March 6, 2010


No Need to Get Tied Down Yet: The GOP lacks a standard-bearer for 2012—but the list of contenders will be growing in the fall. (Fred Barnes, March 15, 2010, Weekly Standard)

Let’s start with John Kasich and Meg Whitman. If Kasich is elected governor of Ohio and Whitman governor of California, it’s possible they’ll run for president in 2012. Okay, it’s unlikely, but not entirely far-fetched. Woodrow Wilson pulled this off. In his first run for office, he was elected New Jersey governor in 1910. Two years later, he won the presidency.

What if Kasich quickly turned the Ohio economy around, and Whitman’s application of shock therapy to California’s out-of-control government spending and antibusiness climate showed significant signs of working? Again, unlikely. And they have to get elected in the first place, a hard task. But should they win, they’d be governors of big, important states, and at the very least, they’d be Republican stars and touted as future presidential candidates.

Governor Mitch Daniels of Indiana, who’s open to running in 2012, will be more inclined if Republicans hold the Indiana senate (33-17 Republican now) and capture the house (52-47 Democratic) in November. That would ease the burden of governing in his last two years in office and allow time for campaigning for president.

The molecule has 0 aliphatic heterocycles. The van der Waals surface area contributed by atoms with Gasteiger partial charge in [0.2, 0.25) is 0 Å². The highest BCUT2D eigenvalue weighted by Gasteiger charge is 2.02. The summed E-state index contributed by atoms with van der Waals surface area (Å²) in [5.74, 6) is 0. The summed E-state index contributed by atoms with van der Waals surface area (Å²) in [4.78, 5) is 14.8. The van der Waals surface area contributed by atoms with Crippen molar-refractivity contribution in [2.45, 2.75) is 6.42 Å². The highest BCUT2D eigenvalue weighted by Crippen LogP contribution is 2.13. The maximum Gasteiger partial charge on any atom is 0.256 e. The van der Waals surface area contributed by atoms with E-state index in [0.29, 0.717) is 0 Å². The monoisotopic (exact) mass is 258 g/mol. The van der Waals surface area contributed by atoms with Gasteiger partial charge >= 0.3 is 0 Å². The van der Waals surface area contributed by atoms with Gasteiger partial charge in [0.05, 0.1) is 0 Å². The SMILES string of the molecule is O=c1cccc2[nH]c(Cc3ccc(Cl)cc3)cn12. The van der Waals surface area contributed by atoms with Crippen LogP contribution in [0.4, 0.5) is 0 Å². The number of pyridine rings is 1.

Post-midterm elections, Governors Bobby Jindal of Louisiana and Haley Barbour of Mississippi must decide quickly what to do when their terms expire in 2011. Jindal has indicated he’ll run for reelection. He’s recruited a team of strategists and consultants with experience in national races. So if he forgoes a second term to run for president, he’ll have a senior campaign staff in place. Even as a reelected governor, he’d no doubt be a national figure, available for appearances around the country. I’m certain of one thing: Jindal is going to run for president sometime, though not necessarily in 2012.

Barbour has been an extremely active head of the Republican Governors’ Association, which pumped millions into the successful races for governor in Virginia and New Jersey in 2009. He flirted with a presidential bid in 2008. Like Perry and Jindal, Barbour is regarded as a successful governor, notably in guiding Mississippi’s recovery from Katrina. He’s done little to rebut speculation he’ll run for president in 2012.

Governors, or ex-governors, often make better presidential candidates. This may encourage retiring Minnesota governor Tim Pawlenty.

You can't combine the first two years of a governorship with a presidential campaign. Governing isn't like being a junior senator.

Posted by Orrin Judd at March 6, 2010 11:25 AM
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